Could Talking With Virtual 'Gabby' Help Prep You For Pregnancy?

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Gabby, a "virtual patient advocate" for pre-conception care. (Courtesy BMC)
Gabby, a "virtual patient advocate" for pre-conception care. (Courtesy BMC)

It is my fond dream that someday, some less annoying pregnancy bible will displace "What To Expect When You're Expecting" on the list of perennial bestsellers. (More on that here: What To Hate About 'What To Expect When You're Expecting.') I always thought it would be replaced by a new and friendlier book, but now I'm wondering whether it might not be replaced by a new and friendlier avatar.

Meet Gabby, above, a "virtual patient advocate" aimed at helping young women even before they get pregnant, to minimize risks if and when they do. A pilot study just out in the American Journal of Health Promotion suggests that interacting with Gabby appears to hold the potential for healthier pregnancies for African-American women. Gabby is a joint project of the Boston University School of Medicine, Boston Medical Center and Northeastern University, and is based on previous reseach that found patient preferences for an advocate who shares their gender, race and youth. From the press release:

Women between the ages of 15 and 25 interact and engage with Gabby online by answering her questions about current health habits and conditions. Through this interactive dialogue, where participants can pick from answers or write in their own, Gabby screens for PCC [pre-conception care] risks, educates the participants about their risks and assesses whether they are ready to make lifestyle changes to decrease their risks. Based on participant’s responses, Gabby helps create a custom “My Health To-Do List,” which users can review and share with their providers.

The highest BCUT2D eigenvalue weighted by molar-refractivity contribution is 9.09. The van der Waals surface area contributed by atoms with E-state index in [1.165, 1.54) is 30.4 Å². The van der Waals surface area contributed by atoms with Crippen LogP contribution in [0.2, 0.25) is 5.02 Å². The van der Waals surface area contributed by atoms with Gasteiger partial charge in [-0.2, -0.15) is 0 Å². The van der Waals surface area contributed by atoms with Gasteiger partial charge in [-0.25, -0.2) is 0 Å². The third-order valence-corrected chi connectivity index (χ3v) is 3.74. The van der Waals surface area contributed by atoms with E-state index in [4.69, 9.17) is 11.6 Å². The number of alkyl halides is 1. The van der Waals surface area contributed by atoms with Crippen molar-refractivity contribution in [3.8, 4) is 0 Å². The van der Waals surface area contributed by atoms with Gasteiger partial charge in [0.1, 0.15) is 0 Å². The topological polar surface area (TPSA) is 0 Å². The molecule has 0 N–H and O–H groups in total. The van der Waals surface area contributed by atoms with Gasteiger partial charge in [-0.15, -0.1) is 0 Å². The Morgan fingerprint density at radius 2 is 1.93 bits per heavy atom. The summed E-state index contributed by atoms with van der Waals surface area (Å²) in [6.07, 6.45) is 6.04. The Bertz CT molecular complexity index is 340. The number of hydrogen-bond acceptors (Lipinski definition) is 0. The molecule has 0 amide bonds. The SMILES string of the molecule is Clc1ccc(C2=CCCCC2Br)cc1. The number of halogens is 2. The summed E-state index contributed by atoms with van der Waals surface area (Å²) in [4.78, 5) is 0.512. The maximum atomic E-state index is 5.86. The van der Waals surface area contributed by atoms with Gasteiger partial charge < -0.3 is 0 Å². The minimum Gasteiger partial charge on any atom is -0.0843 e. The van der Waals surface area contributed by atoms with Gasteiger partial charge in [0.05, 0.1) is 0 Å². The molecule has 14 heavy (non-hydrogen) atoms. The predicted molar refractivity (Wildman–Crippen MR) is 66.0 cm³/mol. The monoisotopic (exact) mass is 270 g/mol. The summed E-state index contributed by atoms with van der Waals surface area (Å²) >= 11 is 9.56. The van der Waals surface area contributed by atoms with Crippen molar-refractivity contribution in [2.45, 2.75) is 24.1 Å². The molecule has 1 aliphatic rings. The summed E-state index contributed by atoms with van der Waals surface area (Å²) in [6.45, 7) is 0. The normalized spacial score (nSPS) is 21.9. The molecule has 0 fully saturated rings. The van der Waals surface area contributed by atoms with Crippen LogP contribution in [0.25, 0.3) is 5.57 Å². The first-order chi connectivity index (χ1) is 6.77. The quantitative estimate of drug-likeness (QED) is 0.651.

Participants reported an average of 23 preconception risks. In the two-month pilot study, 83 percent of the risks added to the “My Health To-Do List” were either addressed or resolved by the users by the end of the pilot. For example, if a woman identified that she was not taking folic acid at the beginning of the pilot but had bought a folic acid supplement, she had addressed the risk. If she started taking it by the end of the pilot, she had resolved the risk. Therefore, Gabby was effective in helping those who were contemplating behavior change to move forward and take action.

The participants indicated that the Gabby system is a valuable addition to their health care routine and could be used either to prepare for an appointment with a provider or to reinforce information discussed during an appointment. They found Gabby trustworthy and reliable and found that she provided helpful information in an appropriate amount of time. The results also show that Gabby addressed some barriers to translating PCC best practices to clinical care, such as ease of delivery and patient acceptability.

“These results suggest that using Gabby as a PCC tool could be effective in helping deliver PCC to African-American women," said Jack.

The release notes the importance of better pre-conception care for African-American women: "The fetal mortality rate for non-Hispanic African-American women in 2005 was 2.3 times the rate for non-Hispanic white women." Gabby's creators are now working on a broader study to test whether Gabby works well over a six-month period; they'll be enrolling 100 young African-American women around the nation.

If Gabby does well, is it too much to hope that she and future members of her species (which already includes a virtual exercise coach and a virtual hospital discharge nurse) might indeed replace "What To Expect"? At the very least, wouldn't it be nice to be able to talk back to a screen instead of throwing a book across the room??

This program aired on May 1, 2013. The audio for this program is not available.

Carey Goldberg Twitter Editor, CommonHealth
Carey Goldberg is the editor of WBUR's CommonHealth section.